During the myriad of salivating television coverage of the Enron case, CNN spoke to one former employee to get his reaction to the guilty verdicts.
His story was ridiculous. But it sounded pretty familiar to anyone living in or around the front row of the web boom part one.
He got a job at Enron right out of college. He was, in his words, “fortunate enough” to be able to join the company’s broadband group.
When the Skilling hit the fan, this employee lost it all. He had supposed, just before the collapse, that he had enough dough in equity to retire on.
He was 25 at the time. His career had totaled 3 years. He worked for a division of a shady company that never really got off the ground at all.
Am I suggesting this is the typical Enron employee story? No. But I am suggesting that this guy represents a level of absurdity that stretched far beyond the borders of a Houston boardroom. Come on folks, this employee couldn’t have even imagined retiring after three years of working at in a division with no customers unless something at Enron, and in the system in general, was horribly wrong.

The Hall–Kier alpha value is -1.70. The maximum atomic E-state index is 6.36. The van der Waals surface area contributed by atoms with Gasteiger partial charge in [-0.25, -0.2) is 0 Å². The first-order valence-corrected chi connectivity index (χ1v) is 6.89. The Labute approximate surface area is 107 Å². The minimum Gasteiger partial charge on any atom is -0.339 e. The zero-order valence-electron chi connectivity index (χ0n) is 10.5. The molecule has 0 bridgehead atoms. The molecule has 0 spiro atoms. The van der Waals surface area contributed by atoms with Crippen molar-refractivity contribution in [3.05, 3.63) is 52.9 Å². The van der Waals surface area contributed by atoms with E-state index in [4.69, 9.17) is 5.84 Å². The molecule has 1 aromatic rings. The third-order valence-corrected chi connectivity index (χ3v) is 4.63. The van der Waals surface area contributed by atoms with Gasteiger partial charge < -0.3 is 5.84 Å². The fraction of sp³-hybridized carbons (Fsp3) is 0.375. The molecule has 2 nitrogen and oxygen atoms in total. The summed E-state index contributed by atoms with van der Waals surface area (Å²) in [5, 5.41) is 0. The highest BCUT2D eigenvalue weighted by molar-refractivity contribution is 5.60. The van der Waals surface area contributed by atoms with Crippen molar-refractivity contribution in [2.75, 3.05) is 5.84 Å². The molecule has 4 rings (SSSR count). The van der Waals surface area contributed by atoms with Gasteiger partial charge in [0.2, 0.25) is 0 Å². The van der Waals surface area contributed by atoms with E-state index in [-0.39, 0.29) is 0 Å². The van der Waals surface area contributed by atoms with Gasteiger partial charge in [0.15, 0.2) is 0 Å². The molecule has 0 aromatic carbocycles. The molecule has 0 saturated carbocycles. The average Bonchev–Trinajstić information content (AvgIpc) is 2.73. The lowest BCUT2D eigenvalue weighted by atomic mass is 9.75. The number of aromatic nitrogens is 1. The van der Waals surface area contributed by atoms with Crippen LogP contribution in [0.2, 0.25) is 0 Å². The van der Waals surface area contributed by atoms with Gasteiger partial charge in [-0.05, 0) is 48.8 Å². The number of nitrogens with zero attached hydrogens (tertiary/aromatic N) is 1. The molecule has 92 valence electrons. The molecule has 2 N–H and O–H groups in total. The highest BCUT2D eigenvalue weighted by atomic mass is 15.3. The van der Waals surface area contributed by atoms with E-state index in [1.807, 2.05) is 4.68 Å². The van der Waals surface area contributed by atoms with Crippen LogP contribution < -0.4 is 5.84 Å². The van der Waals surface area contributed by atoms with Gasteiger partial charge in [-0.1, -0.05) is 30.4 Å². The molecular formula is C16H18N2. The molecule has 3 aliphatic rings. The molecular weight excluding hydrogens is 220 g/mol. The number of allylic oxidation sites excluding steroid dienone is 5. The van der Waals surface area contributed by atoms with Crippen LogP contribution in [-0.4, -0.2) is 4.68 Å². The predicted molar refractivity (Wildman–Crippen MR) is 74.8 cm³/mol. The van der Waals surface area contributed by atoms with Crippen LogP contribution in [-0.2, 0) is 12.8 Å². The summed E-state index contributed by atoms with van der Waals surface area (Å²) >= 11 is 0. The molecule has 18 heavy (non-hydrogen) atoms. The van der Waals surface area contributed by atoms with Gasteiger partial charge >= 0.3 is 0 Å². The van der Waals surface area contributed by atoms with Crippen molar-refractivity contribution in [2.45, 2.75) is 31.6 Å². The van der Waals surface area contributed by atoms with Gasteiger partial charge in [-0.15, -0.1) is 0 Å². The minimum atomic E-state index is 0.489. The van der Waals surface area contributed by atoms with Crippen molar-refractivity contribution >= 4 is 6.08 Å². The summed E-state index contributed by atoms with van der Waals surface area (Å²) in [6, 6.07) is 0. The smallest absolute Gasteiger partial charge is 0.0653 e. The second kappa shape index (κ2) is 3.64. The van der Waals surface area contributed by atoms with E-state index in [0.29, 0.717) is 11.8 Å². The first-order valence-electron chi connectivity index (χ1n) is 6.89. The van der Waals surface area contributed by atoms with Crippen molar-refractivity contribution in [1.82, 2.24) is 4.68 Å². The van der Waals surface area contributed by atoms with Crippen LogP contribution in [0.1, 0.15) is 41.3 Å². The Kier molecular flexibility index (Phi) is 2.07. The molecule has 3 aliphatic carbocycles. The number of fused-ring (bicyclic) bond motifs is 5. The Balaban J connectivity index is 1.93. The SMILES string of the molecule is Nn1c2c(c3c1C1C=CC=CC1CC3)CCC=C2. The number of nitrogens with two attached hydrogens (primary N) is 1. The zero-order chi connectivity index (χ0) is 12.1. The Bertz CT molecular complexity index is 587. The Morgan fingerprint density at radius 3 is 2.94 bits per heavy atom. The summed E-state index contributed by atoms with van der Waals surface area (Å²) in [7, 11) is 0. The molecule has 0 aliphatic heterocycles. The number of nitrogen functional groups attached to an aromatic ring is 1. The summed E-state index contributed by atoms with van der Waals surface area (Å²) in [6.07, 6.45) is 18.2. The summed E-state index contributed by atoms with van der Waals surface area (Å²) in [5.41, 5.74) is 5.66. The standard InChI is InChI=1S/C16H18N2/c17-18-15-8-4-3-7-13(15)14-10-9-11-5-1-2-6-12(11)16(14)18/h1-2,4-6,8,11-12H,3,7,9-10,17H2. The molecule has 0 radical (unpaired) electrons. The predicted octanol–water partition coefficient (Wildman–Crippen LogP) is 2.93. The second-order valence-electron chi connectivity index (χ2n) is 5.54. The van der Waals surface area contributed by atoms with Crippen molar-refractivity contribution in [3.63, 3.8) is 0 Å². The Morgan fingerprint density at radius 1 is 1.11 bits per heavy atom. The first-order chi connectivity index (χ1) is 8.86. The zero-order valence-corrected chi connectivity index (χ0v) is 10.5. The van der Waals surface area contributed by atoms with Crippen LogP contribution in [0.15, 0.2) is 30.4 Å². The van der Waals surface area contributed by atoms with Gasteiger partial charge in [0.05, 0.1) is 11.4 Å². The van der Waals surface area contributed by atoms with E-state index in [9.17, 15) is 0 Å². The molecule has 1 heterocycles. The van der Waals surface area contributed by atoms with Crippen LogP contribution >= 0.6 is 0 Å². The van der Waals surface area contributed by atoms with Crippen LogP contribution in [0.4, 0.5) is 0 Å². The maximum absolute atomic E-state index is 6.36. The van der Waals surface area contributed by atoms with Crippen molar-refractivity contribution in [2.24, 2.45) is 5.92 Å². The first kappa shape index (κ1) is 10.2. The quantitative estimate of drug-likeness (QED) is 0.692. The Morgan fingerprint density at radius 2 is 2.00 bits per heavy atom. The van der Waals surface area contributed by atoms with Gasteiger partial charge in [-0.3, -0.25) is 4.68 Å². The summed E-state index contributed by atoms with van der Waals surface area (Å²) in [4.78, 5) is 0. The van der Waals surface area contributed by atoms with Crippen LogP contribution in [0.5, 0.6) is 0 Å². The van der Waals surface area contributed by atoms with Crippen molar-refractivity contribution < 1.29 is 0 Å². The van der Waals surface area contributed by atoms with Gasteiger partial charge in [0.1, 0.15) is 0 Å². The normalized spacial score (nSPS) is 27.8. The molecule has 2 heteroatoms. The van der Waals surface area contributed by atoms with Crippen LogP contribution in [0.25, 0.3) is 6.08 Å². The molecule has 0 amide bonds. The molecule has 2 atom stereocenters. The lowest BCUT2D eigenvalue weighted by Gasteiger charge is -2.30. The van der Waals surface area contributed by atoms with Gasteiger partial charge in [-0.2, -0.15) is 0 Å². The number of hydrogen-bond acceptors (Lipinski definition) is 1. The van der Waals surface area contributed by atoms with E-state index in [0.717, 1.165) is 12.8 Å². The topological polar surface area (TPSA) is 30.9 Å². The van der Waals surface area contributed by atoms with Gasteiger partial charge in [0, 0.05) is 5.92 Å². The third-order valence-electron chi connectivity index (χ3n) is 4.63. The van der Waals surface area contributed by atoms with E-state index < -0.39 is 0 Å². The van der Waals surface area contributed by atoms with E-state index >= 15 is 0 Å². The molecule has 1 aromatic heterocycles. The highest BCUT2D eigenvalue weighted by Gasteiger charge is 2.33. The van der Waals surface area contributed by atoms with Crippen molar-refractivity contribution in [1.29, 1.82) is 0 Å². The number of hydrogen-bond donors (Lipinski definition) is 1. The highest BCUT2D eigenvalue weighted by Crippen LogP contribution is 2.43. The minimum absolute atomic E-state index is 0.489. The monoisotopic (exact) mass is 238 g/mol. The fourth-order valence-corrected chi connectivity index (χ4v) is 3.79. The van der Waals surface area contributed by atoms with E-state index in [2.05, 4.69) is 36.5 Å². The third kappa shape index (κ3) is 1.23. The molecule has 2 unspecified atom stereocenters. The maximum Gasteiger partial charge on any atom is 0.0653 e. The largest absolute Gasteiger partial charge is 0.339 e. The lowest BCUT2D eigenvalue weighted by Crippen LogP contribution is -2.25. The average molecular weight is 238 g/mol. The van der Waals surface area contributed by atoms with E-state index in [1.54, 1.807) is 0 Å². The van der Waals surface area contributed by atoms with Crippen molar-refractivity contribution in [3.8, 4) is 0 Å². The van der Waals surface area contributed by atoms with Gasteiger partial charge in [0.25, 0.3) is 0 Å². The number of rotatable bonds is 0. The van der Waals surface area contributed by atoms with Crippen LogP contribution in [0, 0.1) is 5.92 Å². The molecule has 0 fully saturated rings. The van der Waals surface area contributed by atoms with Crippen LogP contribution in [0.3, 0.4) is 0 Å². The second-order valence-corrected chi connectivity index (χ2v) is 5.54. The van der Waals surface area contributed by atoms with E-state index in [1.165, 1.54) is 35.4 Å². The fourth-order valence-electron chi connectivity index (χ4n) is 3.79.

Anyone from the Valley able to name that tune?
Kurt Eichenwald, who has been a top reporter on this case from the beginning, sums it up nicely:
The Enron case will forever stand as the ultimate reflection of an era of near madness in finance, a time in the late 1990′s when self-certitude and spin became a substitute for financial analysis and coherent business models. Controls broke down and management deteriorated as arrogance overrode careful judgment, allowing senior executives to blithely push aside their critics.
These guys may have been the ultimate moonshine runners. But a whole lot of us took a swig on occasion.